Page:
Mouden also urges hygienists to network with other professionals and the rest of the staff. OThis is not a solo effort,O he says, adding, OThe entire team needs to be aware. Then, if an issue arises, you can compare notes. Another staff member could be aware of a situation that can put a suspicion to rest or bring a suspicion forward.O

What about the liability issues to the hygienist who does report? Dr. Mouden says that anyone who reports abuse or neglect is immune from any criminal or civil liability if the report is made in good faith. What about the dentist who wants to ignore a suspicious injury on a child for fear of losing the family as patients when confronted? Failure to act, apart from the obvious moral implications, can result in serious civil and even criminal liability. OYou can lose a patient, or literally lose a patient (meaning the child could be killed) if you don?t report it. What?s more important ? money, or a child?s safety?O asks Mouden.

The P.A.N.D.A. Coalition has developed an outline to help professionals recognize the signs and symptoms of abuse. These may indicate the need for further inquiry of the patient, parent or caregiver. The report, OScreening for Family ViolenceO from Columbia University recommends including questions about physical abuse when taking a health history from adults.

The report also cautions, OErrors in diagnosing abuse are of great concern because of the serious emotional, legal and societal implications of either failing to take action in cases of abuse or incorrectly accusing innocent persons.O Obtaining adequate training and being keenly observant will help ensure the accuracy of our suspicions.

Suggested reading:

Ambrose, Julia B. OOrofacial Signs of Child Abuse and Neglect: A Dental Perspective.O Pediatrician; 16(3-4); 1989: 188-92.

American Medical Association. OAMA Diagnostic and Treatment Guidelines Concerning Child Abuse and Neglect, Council on Scientific Education.O JAMA; 254(6); Aug 9 1985: 796-800.

Becker, David B.; Needleman, Howard L.; Kotelchuck, Milton. OChild Abuse and Dentistry: Orofacial Trauma and its Recognition by Dentists.O JADA; 97(1); July 1978: 24-8.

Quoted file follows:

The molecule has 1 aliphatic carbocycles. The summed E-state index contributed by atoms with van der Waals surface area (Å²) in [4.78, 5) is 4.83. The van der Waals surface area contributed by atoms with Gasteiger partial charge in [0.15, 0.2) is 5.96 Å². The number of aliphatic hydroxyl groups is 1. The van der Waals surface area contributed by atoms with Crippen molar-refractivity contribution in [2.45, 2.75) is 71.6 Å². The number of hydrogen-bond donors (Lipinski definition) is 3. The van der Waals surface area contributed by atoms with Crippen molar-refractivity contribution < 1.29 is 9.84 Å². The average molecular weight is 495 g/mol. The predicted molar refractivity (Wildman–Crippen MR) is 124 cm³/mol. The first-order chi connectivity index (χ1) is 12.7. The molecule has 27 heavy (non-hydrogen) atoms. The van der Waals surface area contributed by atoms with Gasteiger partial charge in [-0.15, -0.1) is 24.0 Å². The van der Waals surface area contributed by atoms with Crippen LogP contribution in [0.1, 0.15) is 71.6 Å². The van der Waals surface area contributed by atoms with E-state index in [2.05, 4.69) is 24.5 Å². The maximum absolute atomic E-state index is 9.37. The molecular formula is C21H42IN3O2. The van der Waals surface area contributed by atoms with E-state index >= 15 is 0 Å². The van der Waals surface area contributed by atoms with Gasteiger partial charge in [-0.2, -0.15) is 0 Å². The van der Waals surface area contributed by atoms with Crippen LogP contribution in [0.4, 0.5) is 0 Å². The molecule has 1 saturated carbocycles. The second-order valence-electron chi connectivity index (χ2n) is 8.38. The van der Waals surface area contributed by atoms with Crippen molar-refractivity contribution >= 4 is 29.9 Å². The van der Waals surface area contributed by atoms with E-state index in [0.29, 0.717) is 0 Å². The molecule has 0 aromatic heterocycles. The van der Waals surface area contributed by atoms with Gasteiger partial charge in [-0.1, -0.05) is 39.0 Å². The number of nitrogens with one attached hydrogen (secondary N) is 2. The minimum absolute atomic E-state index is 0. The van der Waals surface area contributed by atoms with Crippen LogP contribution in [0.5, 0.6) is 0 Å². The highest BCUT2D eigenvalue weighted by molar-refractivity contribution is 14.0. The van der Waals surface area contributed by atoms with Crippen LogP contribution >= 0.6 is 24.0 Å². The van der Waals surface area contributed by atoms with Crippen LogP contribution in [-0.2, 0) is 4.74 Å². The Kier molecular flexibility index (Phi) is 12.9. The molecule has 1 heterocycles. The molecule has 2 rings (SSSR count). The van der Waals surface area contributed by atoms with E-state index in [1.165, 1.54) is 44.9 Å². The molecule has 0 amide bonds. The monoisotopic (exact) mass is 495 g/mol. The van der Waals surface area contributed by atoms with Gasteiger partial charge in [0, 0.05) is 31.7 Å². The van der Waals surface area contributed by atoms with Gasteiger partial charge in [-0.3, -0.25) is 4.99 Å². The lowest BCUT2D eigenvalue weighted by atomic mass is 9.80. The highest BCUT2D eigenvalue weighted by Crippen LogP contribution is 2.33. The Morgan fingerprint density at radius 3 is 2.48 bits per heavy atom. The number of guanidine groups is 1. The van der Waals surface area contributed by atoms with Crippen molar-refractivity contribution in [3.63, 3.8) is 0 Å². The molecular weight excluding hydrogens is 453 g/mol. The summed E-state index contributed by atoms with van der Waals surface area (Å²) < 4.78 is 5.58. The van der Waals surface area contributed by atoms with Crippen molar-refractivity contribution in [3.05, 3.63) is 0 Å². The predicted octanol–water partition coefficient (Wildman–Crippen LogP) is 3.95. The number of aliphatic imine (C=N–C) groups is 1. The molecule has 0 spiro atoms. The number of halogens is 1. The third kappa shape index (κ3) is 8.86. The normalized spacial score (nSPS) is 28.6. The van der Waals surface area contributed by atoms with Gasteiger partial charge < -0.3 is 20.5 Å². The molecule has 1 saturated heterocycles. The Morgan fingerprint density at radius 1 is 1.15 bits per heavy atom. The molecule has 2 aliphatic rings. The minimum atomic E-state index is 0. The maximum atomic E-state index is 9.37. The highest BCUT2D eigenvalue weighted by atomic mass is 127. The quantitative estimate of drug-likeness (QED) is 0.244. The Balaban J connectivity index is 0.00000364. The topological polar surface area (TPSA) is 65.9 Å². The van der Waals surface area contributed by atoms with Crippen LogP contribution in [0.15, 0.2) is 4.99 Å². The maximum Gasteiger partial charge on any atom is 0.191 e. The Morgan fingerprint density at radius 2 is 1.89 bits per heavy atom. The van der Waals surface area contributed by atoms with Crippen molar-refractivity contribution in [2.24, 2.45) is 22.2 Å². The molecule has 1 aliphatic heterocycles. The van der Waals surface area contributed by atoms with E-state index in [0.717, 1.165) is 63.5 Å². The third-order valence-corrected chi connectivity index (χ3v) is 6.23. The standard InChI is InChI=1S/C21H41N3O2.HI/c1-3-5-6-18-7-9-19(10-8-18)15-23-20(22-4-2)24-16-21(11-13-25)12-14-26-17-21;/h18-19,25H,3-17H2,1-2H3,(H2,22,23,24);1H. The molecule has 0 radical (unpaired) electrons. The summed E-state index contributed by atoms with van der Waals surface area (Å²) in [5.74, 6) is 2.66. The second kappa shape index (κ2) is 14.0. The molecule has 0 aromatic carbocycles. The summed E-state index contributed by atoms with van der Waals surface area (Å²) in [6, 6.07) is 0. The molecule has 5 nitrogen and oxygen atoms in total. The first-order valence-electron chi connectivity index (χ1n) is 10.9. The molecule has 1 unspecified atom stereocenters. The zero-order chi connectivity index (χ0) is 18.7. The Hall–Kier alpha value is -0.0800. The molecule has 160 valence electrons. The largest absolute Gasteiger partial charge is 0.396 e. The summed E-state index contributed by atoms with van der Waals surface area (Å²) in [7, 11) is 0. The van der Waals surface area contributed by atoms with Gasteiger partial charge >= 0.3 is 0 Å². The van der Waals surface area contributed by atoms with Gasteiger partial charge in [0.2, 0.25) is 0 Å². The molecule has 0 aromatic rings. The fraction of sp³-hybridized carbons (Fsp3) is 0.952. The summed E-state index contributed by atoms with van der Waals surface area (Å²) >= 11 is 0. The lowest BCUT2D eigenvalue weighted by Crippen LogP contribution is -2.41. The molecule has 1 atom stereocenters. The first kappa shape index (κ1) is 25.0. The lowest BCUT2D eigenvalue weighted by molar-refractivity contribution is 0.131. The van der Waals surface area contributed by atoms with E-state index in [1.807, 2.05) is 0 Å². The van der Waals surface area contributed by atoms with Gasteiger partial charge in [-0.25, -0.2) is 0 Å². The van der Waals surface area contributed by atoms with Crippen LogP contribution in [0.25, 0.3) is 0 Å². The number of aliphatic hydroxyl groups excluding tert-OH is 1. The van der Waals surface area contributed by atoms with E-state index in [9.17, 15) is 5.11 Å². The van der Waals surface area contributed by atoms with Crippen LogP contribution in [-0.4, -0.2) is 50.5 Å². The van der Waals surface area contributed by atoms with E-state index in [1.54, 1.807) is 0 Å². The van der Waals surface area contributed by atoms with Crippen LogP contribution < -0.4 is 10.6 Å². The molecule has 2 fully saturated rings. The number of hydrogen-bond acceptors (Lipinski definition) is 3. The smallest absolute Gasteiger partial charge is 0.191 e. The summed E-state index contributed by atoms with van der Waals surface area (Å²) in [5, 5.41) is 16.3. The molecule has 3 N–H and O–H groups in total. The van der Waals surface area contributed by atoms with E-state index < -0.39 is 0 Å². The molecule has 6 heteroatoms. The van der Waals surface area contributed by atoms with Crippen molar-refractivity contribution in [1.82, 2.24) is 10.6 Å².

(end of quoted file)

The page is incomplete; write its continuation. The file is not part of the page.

Bernat, Joseph E. OChild Abuse and Neglect: Dentistry`s Role.O New York State Dental Journal; 55(3); Mar 1989: 34-7

Blain, Stephen M.; Kittle, Paul E. OChild Abuse and Neglect ? Dentistry`s Intervention.O Update in Pediatric Dentistry; 2(2); Apr 1989: 1-7.

McDowell, John D.; Kassebaum, Denise K.; Stromberg, Shelly. ORecognizing and Reporting Victims of Domestic Violence.O JADA; 123(9); Sep 1992: 44-50.

Mouden, L.D. OThe Role for Dental Professionals in Preventing Child Abuse and Neglect.O Journal of the California Dental Association; 26(10); October 1998: 737-743.

Poston, Carol. OChildhood Abuse Linked to Dental Fears.O CDS Review; 83(9); October 1990: 24-25

Sopher, Irwin M. OThe Dentist and the Battered Child Syndrome.O Dental Clinics of North America; 21(1); Jan 1977: 113-22.

Von Burg, Mary M.; Hibbard, Roberta A. OChild Abuse Education: Do Not Overlook Dental Professionals.O Journal of Dentistry for Children; 62(1); Jan-Feb 1995: 57-63.

Monteleone, JA. ORecognition of Child Abuse for the Mandated Reporter.O GW. Medical Publishing; St. Louis, Missouri; 1994; 231 pp.

Monteleone, J.A. OChild Maltreatment: A Comprehensive Photographic Reference Identifying Potential Child Abuse.O GW. Medical Publishing; St. Louis, Missouri; 1994: 266 pp.

Compiled by Lynn Douglas Mouden, DDS, MPH, FICD, FACD. For copies, or a complete bibliography, contact Dr. Mouden at: 4815 W. Markham Street, Slot 41, Little Rock, AR 72205.

Cathleen Terhune Alty, RDH, is a frequent contributor to RDH. She is based in Clarkston, Michigan.

Steps in reporting suspected abuse: